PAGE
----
Synthetic turf has evolved dramatically in recent years. The use of an infill material – the “soil” in synthetic turf that keeps the turf fibers upright and provides a cushion for balls and players – makes for safer, more comfortable play while still allowing for the constant, all-weather play.
In San Francisco, converting a field to synthetic turf can more than double the amount of athletic playtime in a park; that’s a big benefit given our sad shortage of sports fields for kids. Synthetic turf fields can be open and host play from morning to night, every day of the year. The fields never need to closed for rain, rest or regrowth; meaning games and practices are never canceled to avoid damaging grass turf.
Currently, some sports fields, like Beach Chalet, are locked and closed to play except by permit reservation. The city is forced to limit public access to preserve the condition of the grass turf. With synthetic turf, the fields are almost always playable and “open play” time is guaranteed for pick-up games and informal neighborhood play.
Many of San Francisco’s playing fields also suffer from abundant gopher holes making the field dangerous and difficult for safe play. City soccer players are trained to watch where they run instead of watching the ball. Injuries are common.
Synthetic turf fields are level, consistent and free of gopher holes. The turf received a thorough vetting by the City’s Synethetic Playfields Task Force and two lengthy environmental reviews – Beach Chalet Athletic Fields and Minnie & Lovie Rec Center Athletic Fields.
Numerous state, federal and private studies have continually verified the safety of synthetic turf. From the U.S. Consumer Product Safety Commission to the California Environmental Protection Agency to San Francisco’s own Department of the Environment, study after study has found synthetic turf to be safe for people, pets, wildlife and our environment. A partial list of recent research confirming the safety of synthetic turf is listed on our Health and Environmental page.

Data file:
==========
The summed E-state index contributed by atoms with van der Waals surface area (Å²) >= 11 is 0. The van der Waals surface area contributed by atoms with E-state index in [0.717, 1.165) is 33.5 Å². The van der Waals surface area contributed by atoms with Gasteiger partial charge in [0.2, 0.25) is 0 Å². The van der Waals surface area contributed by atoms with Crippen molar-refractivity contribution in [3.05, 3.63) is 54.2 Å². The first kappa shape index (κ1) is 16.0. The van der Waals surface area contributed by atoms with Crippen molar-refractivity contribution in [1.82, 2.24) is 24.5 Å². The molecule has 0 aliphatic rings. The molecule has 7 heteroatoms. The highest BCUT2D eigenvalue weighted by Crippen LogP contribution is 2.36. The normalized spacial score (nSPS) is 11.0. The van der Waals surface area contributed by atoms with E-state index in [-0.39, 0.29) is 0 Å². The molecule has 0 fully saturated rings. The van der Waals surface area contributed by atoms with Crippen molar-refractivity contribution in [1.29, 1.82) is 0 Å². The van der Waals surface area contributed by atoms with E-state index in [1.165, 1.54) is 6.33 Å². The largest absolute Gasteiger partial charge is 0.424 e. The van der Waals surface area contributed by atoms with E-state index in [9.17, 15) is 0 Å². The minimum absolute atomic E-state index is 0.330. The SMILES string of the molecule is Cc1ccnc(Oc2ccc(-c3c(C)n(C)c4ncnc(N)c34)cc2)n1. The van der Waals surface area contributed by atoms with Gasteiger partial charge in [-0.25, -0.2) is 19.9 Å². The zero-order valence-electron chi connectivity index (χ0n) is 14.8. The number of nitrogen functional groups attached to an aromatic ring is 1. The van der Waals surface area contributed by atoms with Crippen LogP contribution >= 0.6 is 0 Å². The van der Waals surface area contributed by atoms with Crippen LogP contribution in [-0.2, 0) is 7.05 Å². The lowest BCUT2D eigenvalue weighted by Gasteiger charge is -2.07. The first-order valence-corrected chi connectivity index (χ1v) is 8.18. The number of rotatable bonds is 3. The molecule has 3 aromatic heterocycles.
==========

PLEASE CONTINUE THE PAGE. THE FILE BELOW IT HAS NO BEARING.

Each full-sized synthetic turf field also saves 1,500,000 gallons of water each year and eliminates the need for herbicides or fertilizers.
After managing San Francisco’s first public synthetic turf fields at Youngblood Coleman and Franklin Square Parks, Recreation and Park Department’s Turf Manager concluded that, "The numerous benefits of synthetic soccer fields far outweigh the large cost of their installation. Clearly, the San Francisco Recreation and Park Department should continue to install more synthetic turf soccer fields. The citizens of San Francisco deserve more and better recreational opportunities of the sort these fields would provide.”